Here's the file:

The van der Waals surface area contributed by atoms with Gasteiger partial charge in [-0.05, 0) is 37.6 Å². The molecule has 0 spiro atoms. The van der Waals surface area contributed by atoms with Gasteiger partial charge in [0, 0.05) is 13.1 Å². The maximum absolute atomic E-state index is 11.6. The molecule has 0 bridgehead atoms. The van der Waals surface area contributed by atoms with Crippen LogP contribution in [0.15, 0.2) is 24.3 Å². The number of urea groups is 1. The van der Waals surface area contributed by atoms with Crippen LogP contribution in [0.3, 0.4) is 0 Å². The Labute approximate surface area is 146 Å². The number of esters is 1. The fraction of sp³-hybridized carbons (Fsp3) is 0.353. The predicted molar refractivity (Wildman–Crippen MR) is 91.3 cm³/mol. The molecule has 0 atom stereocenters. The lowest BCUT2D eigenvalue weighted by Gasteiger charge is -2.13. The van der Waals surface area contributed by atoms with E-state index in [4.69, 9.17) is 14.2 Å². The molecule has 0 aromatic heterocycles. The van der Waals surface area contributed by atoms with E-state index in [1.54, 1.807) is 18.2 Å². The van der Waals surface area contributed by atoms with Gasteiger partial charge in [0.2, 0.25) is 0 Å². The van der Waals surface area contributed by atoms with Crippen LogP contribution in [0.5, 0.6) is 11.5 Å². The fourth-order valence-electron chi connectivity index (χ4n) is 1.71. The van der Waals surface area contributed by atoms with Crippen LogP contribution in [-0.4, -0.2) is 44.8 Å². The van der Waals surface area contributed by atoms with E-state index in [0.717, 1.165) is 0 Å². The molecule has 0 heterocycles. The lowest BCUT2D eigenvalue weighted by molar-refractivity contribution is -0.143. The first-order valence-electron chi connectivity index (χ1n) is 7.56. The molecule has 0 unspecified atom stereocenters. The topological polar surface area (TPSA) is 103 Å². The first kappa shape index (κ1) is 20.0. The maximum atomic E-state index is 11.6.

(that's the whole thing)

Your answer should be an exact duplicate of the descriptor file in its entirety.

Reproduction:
The van der Waals surface area contributed by atoms with Gasteiger partial charge in [-0.05, 0) is 37.6 Å². The molecule has 0 spiro atoms. The van der Waals surface area contributed by atoms with Gasteiger partial charge in [0, 0.05) is 13.1 Å². The maximum absolute atomic E-state index is 11.6. The molecule has 0 bridgehead atoms. The van der Waals surface area contributed by atoms with Crippen LogP contribution in [0.15, 0.2) is 24.3 Å². The number of urea groups is 1. The van der Waals surface area contributed by atoms with Crippen LogP contribution in [0.3, 0.4) is 0 Å². The Labute approximate surface area is 146 Å². The number of esters is 1. The fraction of sp³-hybridized carbons (Fsp3) is 0.353. The predicted molar refractivity (Wildman–Crippen MR) is 91.3 cm³/mol. The molecule has 0 atom stereocenters. The lowest BCUT2D eigenvalue weighted by Gasteiger charge is -2.13. The van der Waals surface area contributed by atoms with E-state index in [4.69, 9.17) is 14.2 Å². The molecule has 0 aromatic heterocycles. The van der Waals surface area contributed by atoms with E-state index in [1.54, 1.807) is 18.2 Å². The van der Waals surface area contributed by atoms with Gasteiger partial charge in [0.2, 0.25) is 0 Å². The van der Waals surface area contributed by atoms with Crippen LogP contribution in [0.5, 0.6) is 11.5 Å². The fourth-order valence-electron chi connectivity index (χ4n) is 1.71. The van der Waals surface area contributed by atoms with Crippen LogP contribution in [-0.4, -0.2) is 44.8 Å². The van der Waals surface area contributed by atoms with E-state index in [0.717, 1.165) is 0 Å². The molecule has 0 heterocycles. The lowest BCUT2D eigenvalue weighted by molar-refractivity contribution is -0.143. The first-order valence-electron chi connectivity index (χ1n) is 7.56. The molecule has 0 unspecified atom stereocenters. The topological polar surface area (TPSA) is 103 Å². The first kappa shape index (κ1) is 20.0. The maximum atomic E-state index is 11.6.